Comcast Corp. awarded its new chief financial officer Michael J. Cavanagh, a former top JPMorgan Chase & Co. banker, a pay package worth $29.7 million to join the largest U.S. cable company.
Cavanagh, 49, was hired by Comcast after spending less than a year at private equity firm Carlyle Group LP, where he was recruited to be co-president. He previously served as a close deputy to JPMorgan Chief Executive Officer Jamie Dimon for more than two decades.
His compensation at Philadelphia-based Comcast includes a $10 million restricted-stock signing bonus and another stock award of $2.5 million, both based on performance. He’s also getting a $10 million contribution to the company’s deferred compensation plan and a $1.8 million salary, according to a filing Monday. Cavanagh is eligible to receive a cash bonus of three times his base salary, or $5.4 million.
Cavanagh is joining after the collapse of Comcast’s $45.2 billion proposed takeover of Time Warner Cable Inc. last month in the face of regulatory hurdles. The end of the deal, more than a year after it was announced, ratcheted up pressure on Comcast to chase growth by other means, from mobile communications in the U.S. to expansion overseas.
As Americans increasingly choose to watch programs online rather than on television, Comcast has bolstered its Internet business and now has more Web subscribers than cable ones.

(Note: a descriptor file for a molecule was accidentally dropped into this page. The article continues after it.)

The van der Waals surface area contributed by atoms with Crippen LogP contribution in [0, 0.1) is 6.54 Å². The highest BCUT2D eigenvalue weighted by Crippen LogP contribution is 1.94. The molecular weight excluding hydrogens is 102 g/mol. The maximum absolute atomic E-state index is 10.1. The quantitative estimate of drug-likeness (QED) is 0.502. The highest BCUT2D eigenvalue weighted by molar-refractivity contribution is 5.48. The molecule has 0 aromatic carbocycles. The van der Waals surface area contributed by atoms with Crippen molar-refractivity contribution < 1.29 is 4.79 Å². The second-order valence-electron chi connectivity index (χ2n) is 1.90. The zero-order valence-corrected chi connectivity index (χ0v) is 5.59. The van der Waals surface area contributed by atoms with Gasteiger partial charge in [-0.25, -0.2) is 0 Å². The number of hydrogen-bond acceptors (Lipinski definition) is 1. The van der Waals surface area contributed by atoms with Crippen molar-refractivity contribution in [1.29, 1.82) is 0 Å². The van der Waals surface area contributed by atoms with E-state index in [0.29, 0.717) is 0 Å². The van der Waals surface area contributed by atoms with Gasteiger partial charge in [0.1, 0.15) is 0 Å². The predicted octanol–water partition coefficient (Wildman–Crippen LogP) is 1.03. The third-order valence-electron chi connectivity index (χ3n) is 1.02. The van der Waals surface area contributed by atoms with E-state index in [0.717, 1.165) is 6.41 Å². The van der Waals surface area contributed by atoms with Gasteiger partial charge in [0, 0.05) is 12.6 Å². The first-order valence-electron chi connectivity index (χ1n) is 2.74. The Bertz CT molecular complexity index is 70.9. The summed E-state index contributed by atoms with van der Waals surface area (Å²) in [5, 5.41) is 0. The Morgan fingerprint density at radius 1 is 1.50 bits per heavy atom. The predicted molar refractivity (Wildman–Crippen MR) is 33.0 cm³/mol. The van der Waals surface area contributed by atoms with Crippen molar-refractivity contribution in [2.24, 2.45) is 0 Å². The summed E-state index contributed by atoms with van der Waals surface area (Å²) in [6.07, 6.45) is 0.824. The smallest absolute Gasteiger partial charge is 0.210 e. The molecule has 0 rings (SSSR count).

Many observers thought Comcast would choose a new CFO with a technology background given how the cable industry’s future is tied to online video and high-speed Internet, said Amy Yong, a New York-based analyst for Macquarie Group Ltd. The decision shows Comcast’s desire to “keep its balance sheet pristine and nimble so they can move quickly,” Yong said.
The shares fell 1.1 percent to close at $57.77 in New York. They are little changed this year, while the Standard & Poor’s 500 Index has risen 2.3 percent.
Comcast said it hired Cavanagh after a nationwide search to replace Michael Angelakis, who said earlier this year he would step down to establish a new strategic company. In a statement, Comcast Chief Executive Officer Brian Roberts called the new CFO “a world-class executive with significant experience leading and overseeing large companies with multiple, complex businesses.”
Cavanagh, who was chief financial officer at JPMorgan after its merger with Bank One and during the financial crisis, was seen internally as a potential successor to Dimon, a person with direct knowledge of the matter said last year.
Cavanagh joined Carlyle as co-president and co-chief operating officer in June last year. He will surrender about two-thirds of the $32 million in Carlyle shares he received as part of his compensation package, which offset shares of JPMorgan he forfeited when he left the New York-based bank, according to a person familiar with the matter.
The executive will receive deferred compensation contributions and equity this year to make up for what he would’ve gotten from his previous employer, Comcast wrote in his employment agreement. It will be consistent with compensation set forth for 2016, when he is scheduled to receive $4 million in options and $4 million in restricted stock, according to the filling. Comcast will also credit an additional $7.76 million to his deferred compensation account during the term of the agreement, which lasts until Dec. 31, 2019.
Angelakis, who had joined Comcast in 2007 from private equity firm Providence Equity Partners, announced the creation of his new firm in March. The company will have capital commitments of as much as $4.1 billion, with $4 billion coming from Comcast. Angelakis will invest at least $40 million personally.